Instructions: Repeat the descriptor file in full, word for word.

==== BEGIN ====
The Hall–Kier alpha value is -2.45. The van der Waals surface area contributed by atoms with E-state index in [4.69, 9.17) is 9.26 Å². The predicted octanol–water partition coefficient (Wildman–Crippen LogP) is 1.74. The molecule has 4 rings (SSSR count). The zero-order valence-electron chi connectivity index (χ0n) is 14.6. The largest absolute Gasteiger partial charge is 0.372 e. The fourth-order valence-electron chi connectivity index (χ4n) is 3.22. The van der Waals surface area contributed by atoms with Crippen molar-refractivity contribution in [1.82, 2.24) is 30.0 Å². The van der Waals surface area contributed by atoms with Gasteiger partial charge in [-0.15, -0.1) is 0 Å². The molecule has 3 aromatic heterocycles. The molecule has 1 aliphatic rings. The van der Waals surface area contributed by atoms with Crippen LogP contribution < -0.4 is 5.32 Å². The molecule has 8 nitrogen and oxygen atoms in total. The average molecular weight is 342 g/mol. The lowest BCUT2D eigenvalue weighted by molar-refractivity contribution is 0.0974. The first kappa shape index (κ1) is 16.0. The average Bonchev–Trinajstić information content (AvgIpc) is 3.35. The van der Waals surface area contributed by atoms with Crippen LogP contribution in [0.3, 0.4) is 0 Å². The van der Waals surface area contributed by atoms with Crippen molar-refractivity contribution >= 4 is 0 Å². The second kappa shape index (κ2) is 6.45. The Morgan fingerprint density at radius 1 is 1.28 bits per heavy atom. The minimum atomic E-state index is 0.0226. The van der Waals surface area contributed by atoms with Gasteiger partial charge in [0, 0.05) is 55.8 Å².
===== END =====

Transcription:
The Hall–Kier alpha value is -2.45. The van der Waals surface area contributed by atoms with E-state index in [4.69, 9.17) is 9.26 Å². The predicted octanol–water partition coefficient (Wildman–Crippen LogP) is 1.74. The molecule has 4 rings (SSSR count). The zero-order valence-electron chi connectivity index (χ0n) is 14.6. The largest absolute Gasteiger partial charge is 0.372 e. The fourth-order valence-electron chi connectivity index (χ4n) is 3.22. The van der Waals surface area contributed by atoms with Crippen molar-refractivity contribution in [1.82, 2.24) is 30.0 Å². The van der Waals surface area contributed by atoms with Gasteiger partial charge in [-0.15, -0.1) is 0 Å². The molecule has 3 aromatic heterocycles. The molecule has 1 aliphatic rings. The van der Waals surface area contributed by atoms with Crippen LogP contribution < -0.4 is 5.32 Å². The molecule has 8 nitrogen and oxygen atoms in total. The average molecular weight is 342 g/mol. The lowest BCUT2D eigenvalue weighted by molar-refractivity contribution is 0.0974. The first kappa shape index (κ1) is 16.0. The average Bonchev–Trinajstić information content (AvgIpc) is 3.35. The van der Waals surface area contributed by atoms with Crippen LogP contribution in [0.3, 0.4) is 0 Å². The van der Waals surface area contributed by atoms with Crippen molar-refractivity contribution >= 4 is 0 Å². The second kappa shape index (κ2) is 6.45. The Morgan fingerprint density at radius 1 is 1.28 bits per heavy atom. The minimum atomic E-state index is 0.0226. The van der Waals surface area contributed by atoms with Gasteiger partial charge in [0, 0.05) is 55.8 Å².